to where no one else will go
I want to fly you down the dirt roads of my soul

to prove my love is true
to prove my love is true



'63 Mercury Meteor

At first it's the wind blowing so cold
the ice and the snow and the rain
And it's strange this day I'm remembering now
My little sister and I In a dream
It's black and it's white by my memory's light
with the snow and the dark bare trees
Then after the front there is only the sound of
The snow falling into the leaves

I see the light in the barn
we were trying to stay warm
I see my daddy popping open the hood
He primed her well
and layed his hand on my head
and said let's see if that'll do any good
He pumped on the gas turning the key
the cylinders jumped and she groaned
then that 63 mercury meteor
turned over and she was ready to roll

over the moon
and down through the town
the sound of a happy machine
the windshield wipers bending the light
cold coming in through the wing
riding with daddy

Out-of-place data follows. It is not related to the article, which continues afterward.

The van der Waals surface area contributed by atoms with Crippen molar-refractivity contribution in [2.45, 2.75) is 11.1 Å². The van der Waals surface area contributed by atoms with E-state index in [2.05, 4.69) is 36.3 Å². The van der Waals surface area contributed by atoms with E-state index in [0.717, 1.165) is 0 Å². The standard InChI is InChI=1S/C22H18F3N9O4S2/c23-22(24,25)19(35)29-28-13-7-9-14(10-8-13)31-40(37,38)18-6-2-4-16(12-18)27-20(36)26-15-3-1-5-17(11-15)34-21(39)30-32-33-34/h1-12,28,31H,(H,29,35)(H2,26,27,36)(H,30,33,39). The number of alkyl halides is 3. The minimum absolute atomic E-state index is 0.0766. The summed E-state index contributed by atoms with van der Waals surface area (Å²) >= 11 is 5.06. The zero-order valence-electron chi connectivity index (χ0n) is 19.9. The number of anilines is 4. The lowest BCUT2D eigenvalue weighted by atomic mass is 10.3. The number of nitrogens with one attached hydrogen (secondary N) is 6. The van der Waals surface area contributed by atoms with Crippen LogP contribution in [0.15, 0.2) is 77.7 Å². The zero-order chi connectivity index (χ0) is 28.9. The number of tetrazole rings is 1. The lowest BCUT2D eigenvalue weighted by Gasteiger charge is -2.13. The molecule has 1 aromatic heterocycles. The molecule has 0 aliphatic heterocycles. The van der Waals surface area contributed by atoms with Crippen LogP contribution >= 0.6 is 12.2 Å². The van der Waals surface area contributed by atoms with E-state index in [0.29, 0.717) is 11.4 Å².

just my sister and me
driving that old meteor home
it was like we were flying
a spaceship mama
spinning around the sun

we turned the radio on to the static and sound
of the road rolling under the wheel
daddy said I tell you folks something right now
she's a fine little automobile
like a day you want to last forever
I kept wishing it would never end
the smell of the dust and rain in our clothes
is like a letter that I'll never send

daddy pulled in to the truck stop
the place sounded like a pinball machine
smelled of diesel and tobacco
oil and smoke, coffee and gasoline
He fixed a rusty leak in the gas tank
with a rag and an old bar of soap
then he bought us a bottle
of soda pop for breakfast
little drifters on a gypsy road

see grandma was gone, she followed her songv we were trying to take care of her things
reaping and sowing the timeline down
me and sister we were coming of age
the clock was really running
the big world was turning
and we didn't like the compromise